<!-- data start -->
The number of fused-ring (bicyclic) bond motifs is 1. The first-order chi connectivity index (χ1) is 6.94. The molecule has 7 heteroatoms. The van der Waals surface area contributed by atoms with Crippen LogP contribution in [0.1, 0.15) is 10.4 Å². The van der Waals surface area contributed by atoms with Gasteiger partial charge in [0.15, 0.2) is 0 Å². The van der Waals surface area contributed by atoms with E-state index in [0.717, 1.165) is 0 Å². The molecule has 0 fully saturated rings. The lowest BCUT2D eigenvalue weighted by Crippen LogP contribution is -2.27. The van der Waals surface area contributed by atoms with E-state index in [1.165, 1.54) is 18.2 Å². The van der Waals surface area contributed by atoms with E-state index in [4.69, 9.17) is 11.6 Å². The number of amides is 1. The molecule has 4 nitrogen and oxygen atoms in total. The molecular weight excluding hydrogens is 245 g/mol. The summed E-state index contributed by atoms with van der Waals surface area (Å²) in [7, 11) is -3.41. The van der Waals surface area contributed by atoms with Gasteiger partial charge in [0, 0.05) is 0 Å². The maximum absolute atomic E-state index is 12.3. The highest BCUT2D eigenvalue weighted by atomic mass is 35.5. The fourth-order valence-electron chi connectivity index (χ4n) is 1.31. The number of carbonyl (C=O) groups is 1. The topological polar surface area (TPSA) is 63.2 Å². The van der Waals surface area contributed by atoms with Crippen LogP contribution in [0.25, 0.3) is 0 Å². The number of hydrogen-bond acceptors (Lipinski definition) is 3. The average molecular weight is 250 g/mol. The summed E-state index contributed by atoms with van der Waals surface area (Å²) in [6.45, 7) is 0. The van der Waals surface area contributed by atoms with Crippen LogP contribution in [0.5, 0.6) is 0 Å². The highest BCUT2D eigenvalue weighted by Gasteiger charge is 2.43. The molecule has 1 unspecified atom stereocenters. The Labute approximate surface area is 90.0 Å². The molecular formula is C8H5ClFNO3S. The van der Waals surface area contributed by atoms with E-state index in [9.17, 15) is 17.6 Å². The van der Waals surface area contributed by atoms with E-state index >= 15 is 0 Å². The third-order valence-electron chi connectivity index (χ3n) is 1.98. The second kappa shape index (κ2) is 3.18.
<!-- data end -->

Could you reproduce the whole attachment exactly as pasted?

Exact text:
The number of fused-ring (bicyclic) bond motifs is 1. The first-order chi connectivity index (χ1) is 6.94. The molecule has 7 heteroatoms. The van der Waals surface area contributed by atoms with Crippen LogP contribution in [0.1, 0.15) is 10.4 Å². The van der Waals surface area contributed by atoms with Gasteiger partial charge in [0.15, 0.2) is 0 Å². The van der Waals surface area contributed by atoms with E-state index in [0.717, 1.165) is 0 Å². The molecule has 0 fully saturated rings. The lowest BCUT2D eigenvalue weighted by Crippen LogP contribution is -2.27. The van der Waals surface area contributed by atoms with E-state index in [1.165, 1.54) is 18.2 Å². The van der Waals surface area contributed by atoms with E-state index in [4.69, 9.17) is 11.6 Å². The number of amides is 1. The molecule has 4 nitrogen and oxygen atoms in total. The molecular weight excluding hydrogens is 245 g/mol. The summed E-state index contributed by atoms with van der Waals surface area (Å²) in [7, 11) is -3.41. The van der Waals surface area contributed by atoms with Gasteiger partial charge in [0, 0.05) is 0 Å². The maximum absolute atomic E-state index is 12.3. The highest BCUT2D eigenvalue weighted by atomic mass is 35.5. The fourth-order valence-electron chi connectivity index (χ4n) is 1.31. The number of carbonyl (C=O) groups is 1. The topological polar surface area (TPSA) is 63.2 Å². The van der Waals surface area contributed by atoms with Crippen LogP contribution in [0.25, 0.3) is 0 Å². The number of hydrogen-bond acceptors (Lipinski definition) is 3. The average molecular weight is 250 g/mol. The summed E-state index contributed by atoms with van der Waals surface area (Å²) in [6.45, 7) is 0. The van der Waals surface area contributed by atoms with Crippen LogP contribution in [0.5, 0.6) is 0 Å². The highest BCUT2D eigenvalue weighted by Gasteiger charge is 2.43. The molecule has 1 unspecified atom stereocenters. The Labute approximate surface area is 90.0 Å². The molecular formula is C8H5ClFNO3S. The van der Waals surface area contributed by atoms with E-state index in [9.17, 15) is 17.6 Å². The van der Waals surface area contributed by atoms with E-state index >= 15 is 0 Å². The third-order valence-electron chi connectivity index (χ3n) is 1.98. The second kappa shape index (κ2) is 3.18.